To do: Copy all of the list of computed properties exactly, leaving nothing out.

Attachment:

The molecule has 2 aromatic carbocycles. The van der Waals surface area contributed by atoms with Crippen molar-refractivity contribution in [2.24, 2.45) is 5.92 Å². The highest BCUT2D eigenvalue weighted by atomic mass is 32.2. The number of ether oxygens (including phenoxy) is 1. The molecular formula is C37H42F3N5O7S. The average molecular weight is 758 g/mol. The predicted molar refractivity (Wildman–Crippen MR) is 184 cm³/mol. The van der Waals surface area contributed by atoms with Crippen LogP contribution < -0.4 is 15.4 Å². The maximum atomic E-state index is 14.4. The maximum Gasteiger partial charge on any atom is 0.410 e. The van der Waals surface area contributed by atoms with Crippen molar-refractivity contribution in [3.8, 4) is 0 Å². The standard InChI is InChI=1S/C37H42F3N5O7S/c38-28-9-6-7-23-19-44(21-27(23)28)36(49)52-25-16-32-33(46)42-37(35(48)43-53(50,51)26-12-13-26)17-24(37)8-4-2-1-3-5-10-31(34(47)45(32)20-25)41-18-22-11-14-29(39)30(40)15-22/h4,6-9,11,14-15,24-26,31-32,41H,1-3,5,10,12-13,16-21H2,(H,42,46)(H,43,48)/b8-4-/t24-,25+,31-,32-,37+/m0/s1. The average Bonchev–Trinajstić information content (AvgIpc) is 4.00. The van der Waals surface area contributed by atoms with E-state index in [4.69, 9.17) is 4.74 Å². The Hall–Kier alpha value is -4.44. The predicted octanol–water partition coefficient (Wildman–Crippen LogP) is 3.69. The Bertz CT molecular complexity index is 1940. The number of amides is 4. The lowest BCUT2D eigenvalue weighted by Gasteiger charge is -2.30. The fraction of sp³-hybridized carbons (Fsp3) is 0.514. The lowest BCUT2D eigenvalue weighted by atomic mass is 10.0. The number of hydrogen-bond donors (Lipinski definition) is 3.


The molecule has 2 aromatic carbocycles. The van der Waals surface area contributed by atoms with Crippen molar-refractivity contribution in [2.24, 2.45) is 5.92 Å². The highest BCUT2D eigenvalue weighted by atomic mass is 32.2. The number of ether oxygens (including phenoxy) is 1. The molecular formula is C37H42F3N5O7S. The average molecular weight is 758 g/mol. The predicted molar refractivity (Wildman–Crippen MR) is 184 cm³/mol. The van der Waals surface area contributed by atoms with Crippen LogP contribution < -0.4 is 15.4 Å². The maximum atomic E-state index is 14.4. The maximum Gasteiger partial charge on any atom is 0.410 e. The van der Waals surface area contributed by atoms with Crippen molar-refractivity contribution in [3.8, 4) is 0 Å². The standard InChI is InChI=1S/C37H42F3N5O7S/c38-28-9-6-7-23-19-44(21-27(23)28)36(49)52-25-16-32-33(46)42-37(35(48)43-53(50,51)26-12-13-26)17-24(37)8-4-2-1-3-5-10-31(34(47)45(32)20-25)41-18-22-11-14-29(39)30(40)15-22/h4,6-9,11,14-15,24-26,31-32,41H,1-3,5,10,12-13,16-21H2,(H,42,46)(H,43,48)/b8-4-/t24-,25+,31-,32-,37+/m0/s1. The average Bonchev–Trinajstić information content (AvgIpc) is 4.00. The van der Waals surface area contributed by atoms with E-state index in [4.69, 9.17) is 4.74 Å². The Hall–Kier alpha value is -4.44. The predicted octanol–water partition coefficient (Wildman–Crippen LogP) is 3.69. The Bertz CT molecular complexity index is 1940. The number of amides is 4. The lowest BCUT2D eigenvalue weighted by Gasteiger charge is -2.30. The fraction of sp³-hybridized carbons (Fsp3) is 0.514. The lowest BCUT2D eigenvalue weighted by atomic mass is 10.0. The number of hydrogen-bond donors (Lipinski definition) is 3.